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advanced "much of the philosophy" recommended by Buse several times
to Abrams and "to repeat it once again could be counterproductive."
Moreover, according to Cushman, it Abrams accepted the III MAF proposals,
"I will once again have control of all my air assets . . . ." General
Cushman, nevertheless, expressed his doubts about a positive outcome
tor the Marine position, but that his present tactic was "more saleable
than our past direct approaches."89

As General Cushman predicted, the MACV evaluation, despite the Marine
arguments to the contrary, saw no need to alter the arrangements over
air control in Vietnam. In tact, the author of a Marine Corps Headquarters
memo on the subject wrote that the tenor of General Abrams most recent
comments "seem to indicate the system may have reached a point of equilibrium
unless some additional force is applied." In Washington, Major General
McCutcheon expressed little surprise that General Abrams was relatively
satisfied with the modified single-manager system. As McCutcheon* wrote
to Major General Charles J. Quilter, the new 1st MAW commander who had
relieved General Anderson on 22 June, "it is only us Marines who have
noticed the diminution in effectiveness." McCutcheon even admitted chat
this so-called reduction in effectiveness "isn't very much now since
they [the Air Force] incorporated all our suggested changes." The nub
of the matter was, according to McCutcheon, "we still don't have the
OpCon [operational control]."90

The Commandant and General McCutcheon were in hopes that the selection of Admiral John C. McCain to be the new CinCPac might provide another avenue to challenge single manager in Vietnam. As early as 23 May, just after his nomination for the command, the Marine headquarters staff in Washington briefed the admiral on its perspective of the single-manager dispute. The Marines continued to update McCain from time to time before he took over his new post. As General McCutcheon observed in his letter to Quilter, the new CinCPac would not be able "to jump in ... right away and right the wrong that was done, but I think we have a solid friend in him."91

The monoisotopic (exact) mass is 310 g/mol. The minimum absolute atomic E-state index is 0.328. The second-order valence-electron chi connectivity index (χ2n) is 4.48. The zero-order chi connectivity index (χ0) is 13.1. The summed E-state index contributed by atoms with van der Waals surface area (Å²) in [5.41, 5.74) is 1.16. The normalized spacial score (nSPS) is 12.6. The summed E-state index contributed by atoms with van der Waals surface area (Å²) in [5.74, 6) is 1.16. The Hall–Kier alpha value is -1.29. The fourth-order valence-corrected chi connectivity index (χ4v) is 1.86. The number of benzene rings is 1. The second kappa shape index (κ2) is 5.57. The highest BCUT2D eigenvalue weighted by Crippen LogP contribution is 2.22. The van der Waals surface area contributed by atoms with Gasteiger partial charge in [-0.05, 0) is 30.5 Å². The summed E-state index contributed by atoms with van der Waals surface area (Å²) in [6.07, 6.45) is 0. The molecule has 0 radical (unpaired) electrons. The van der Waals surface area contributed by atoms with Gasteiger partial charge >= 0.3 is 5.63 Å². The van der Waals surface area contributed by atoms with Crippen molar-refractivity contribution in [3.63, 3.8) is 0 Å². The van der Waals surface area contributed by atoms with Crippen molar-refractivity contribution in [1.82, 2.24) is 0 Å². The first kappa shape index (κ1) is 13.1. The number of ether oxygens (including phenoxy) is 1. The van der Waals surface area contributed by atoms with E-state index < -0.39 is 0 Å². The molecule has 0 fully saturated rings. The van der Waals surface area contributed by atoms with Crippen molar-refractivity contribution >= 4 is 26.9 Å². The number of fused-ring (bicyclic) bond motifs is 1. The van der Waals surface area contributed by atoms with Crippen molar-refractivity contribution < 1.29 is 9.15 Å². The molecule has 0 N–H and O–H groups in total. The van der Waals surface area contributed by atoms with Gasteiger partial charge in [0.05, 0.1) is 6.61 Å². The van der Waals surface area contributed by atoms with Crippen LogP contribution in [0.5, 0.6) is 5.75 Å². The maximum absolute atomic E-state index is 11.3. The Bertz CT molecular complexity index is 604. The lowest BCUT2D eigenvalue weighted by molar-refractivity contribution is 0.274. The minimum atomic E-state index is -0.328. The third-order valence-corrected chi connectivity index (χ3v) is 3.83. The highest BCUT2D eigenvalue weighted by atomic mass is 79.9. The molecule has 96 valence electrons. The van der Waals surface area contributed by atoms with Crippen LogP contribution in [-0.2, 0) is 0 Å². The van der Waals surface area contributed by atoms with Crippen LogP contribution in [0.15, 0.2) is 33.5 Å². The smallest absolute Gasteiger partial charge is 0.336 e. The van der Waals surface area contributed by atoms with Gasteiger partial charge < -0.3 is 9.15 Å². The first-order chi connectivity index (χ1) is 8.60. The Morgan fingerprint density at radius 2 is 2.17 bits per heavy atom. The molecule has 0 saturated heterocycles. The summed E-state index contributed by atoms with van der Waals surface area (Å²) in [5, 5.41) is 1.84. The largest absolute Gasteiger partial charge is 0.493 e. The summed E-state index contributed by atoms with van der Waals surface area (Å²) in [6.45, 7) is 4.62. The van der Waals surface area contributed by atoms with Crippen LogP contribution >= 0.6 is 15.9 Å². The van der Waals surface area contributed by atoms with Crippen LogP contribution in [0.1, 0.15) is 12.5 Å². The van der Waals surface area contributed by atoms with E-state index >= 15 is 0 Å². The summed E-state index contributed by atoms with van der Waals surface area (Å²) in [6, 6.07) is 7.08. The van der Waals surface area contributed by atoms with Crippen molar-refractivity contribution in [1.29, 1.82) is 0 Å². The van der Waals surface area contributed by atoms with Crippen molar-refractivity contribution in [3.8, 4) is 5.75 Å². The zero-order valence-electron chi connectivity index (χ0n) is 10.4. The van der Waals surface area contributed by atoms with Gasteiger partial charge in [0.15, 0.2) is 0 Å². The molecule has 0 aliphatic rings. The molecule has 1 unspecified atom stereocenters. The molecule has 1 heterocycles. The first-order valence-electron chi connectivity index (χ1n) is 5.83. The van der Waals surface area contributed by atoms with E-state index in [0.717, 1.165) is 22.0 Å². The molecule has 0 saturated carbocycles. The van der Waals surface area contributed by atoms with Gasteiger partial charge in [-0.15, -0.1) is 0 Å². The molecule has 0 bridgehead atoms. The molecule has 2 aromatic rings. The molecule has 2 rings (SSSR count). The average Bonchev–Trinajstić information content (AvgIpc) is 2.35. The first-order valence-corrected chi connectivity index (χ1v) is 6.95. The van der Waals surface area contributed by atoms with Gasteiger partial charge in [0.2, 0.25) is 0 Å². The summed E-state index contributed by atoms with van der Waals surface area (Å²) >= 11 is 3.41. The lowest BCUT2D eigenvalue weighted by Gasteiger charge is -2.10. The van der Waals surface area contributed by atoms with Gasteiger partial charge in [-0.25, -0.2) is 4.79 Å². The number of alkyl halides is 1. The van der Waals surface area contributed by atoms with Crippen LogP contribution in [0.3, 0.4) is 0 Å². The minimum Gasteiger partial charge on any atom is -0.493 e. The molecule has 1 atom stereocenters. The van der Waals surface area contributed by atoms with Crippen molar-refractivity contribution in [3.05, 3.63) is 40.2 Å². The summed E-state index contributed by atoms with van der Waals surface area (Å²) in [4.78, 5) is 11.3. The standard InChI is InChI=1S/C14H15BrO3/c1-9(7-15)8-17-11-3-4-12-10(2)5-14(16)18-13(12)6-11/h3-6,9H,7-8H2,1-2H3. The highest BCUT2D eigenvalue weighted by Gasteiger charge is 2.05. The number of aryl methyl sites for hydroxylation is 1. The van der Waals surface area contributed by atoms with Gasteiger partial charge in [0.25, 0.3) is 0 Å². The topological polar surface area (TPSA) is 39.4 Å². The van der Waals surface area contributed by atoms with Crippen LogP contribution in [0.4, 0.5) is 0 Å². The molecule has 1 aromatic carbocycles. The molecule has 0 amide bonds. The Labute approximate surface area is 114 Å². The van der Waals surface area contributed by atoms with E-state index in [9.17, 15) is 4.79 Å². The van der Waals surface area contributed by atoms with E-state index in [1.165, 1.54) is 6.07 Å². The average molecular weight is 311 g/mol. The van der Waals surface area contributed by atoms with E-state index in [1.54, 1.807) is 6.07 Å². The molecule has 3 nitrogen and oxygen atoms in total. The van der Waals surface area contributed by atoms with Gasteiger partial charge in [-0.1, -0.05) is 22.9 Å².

At the same time in Honolulu, Lieutenant General Buse tried to use his influence with Admiral Sharp to endorse the Marine proposal of giving General Cushman, as CG III MAF, the authority to frag directly the 70 percent of preplanned missions in the weekly frag order. According to Buse, Sharp had completed his own evaluation and basically supported General Cushman's recommended changes. Apparently, the admiral had discussed his recommendations with the new Seventh Air Force commander, General Brown. The Air Force general proposed that Admiral Sharp first clear his revisions with General Wheeler, the Chairman of the Joint Chiefs, before sending them on to General Abrams. General Buse believed that "Sharp will stick to his decision . . . But we now will encounter a day or so delay . .. ." Buse stated that he could see

Unnumbered Defense Department (USMC) photo

Charles J. Quilter relieved MajGen Anderson as CG, 1st MAW in June 1968.

* As Deputy Chief of Staff for Air at Headquarters Marine Corps, General
McCutcheon was not in any chain of command relative to the administration
or operations of Marine aviation in Vietnam. While fully aware ol this.
General McCutcheon kept himself fully informed about Marine aviation
matters in the country through an informal correspondence. As he wrote
earlier to General Quilter, he would write "from time to time as l did
Norm {General Anderson] and Ben [Major General Louis B. Robertshaw,
an earlier commander of the 1st MAW] and occasionally yet on the phone
... I think we both understand chat FMFPac is sensitive Co beiny passed
over so in most cases the kind of information that will be passed personally
will be ot such a nature that it will not compromise FMFPac's command
prerogatives." McCutcheon Itr to MajGen Charles J. Quilter, dtd 5Jul68
(Ltr No. 34, File Q, 1968 Correspondence, McCutcheon Papers).

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